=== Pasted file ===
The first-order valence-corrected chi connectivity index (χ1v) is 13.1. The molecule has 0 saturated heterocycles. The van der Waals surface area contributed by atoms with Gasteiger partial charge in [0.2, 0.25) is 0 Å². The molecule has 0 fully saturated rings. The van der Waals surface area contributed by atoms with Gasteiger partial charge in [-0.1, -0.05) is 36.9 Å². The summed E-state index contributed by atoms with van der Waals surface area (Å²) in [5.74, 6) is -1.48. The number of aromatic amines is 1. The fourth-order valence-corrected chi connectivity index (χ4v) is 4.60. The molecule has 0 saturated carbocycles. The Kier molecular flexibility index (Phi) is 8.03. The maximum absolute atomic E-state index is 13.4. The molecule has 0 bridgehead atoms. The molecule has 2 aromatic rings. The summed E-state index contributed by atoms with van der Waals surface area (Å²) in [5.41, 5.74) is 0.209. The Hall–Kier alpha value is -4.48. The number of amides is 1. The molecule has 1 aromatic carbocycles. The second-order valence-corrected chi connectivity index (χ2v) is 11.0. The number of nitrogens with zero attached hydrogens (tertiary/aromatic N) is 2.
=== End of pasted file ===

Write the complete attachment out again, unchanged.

The first-order valence-corrected chi connectivity index (χ1v) is 13.1. The molecule has 0 saturated heterocycles. The van der Waals surface area contributed by atoms with Gasteiger partial charge in [0.2, 0.25) is 0 Å². The molecule has 0 fully saturated rings. The van der Waals surface area contributed by atoms with Gasteiger partial charge in [-0.1, -0.05) is 36.9 Å². The summed E-state index contributed by atoms with van der Waals surface area (Å²) in [5.74, 6) is -1.48. The number of aromatic amines is 1. The fourth-order valence-corrected chi connectivity index (χ4v) is 4.60. The molecule has 0 saturated carbocycles. The Kier molecular flexibility index (Phi) is 8.03. The maximum absolute atomic E-state index is 13.4. The molecule has 0 bridgehead atoms. The molecule has 2 aromatic rings. The summed E-state index contributed by atoms with van der Waals surface area (Å²) in [5.41, 5.74) is 0.209. The Hall–Kier alpha value is -4.48. The number of amides is 1. The molecule has 1 aromatic carbocycles. The second-order valence-corrected chi connectivity index (χ2v) is 11.0. The number of nitrogens with zero attached hydrogens (tertiary/aromatic N) is 2.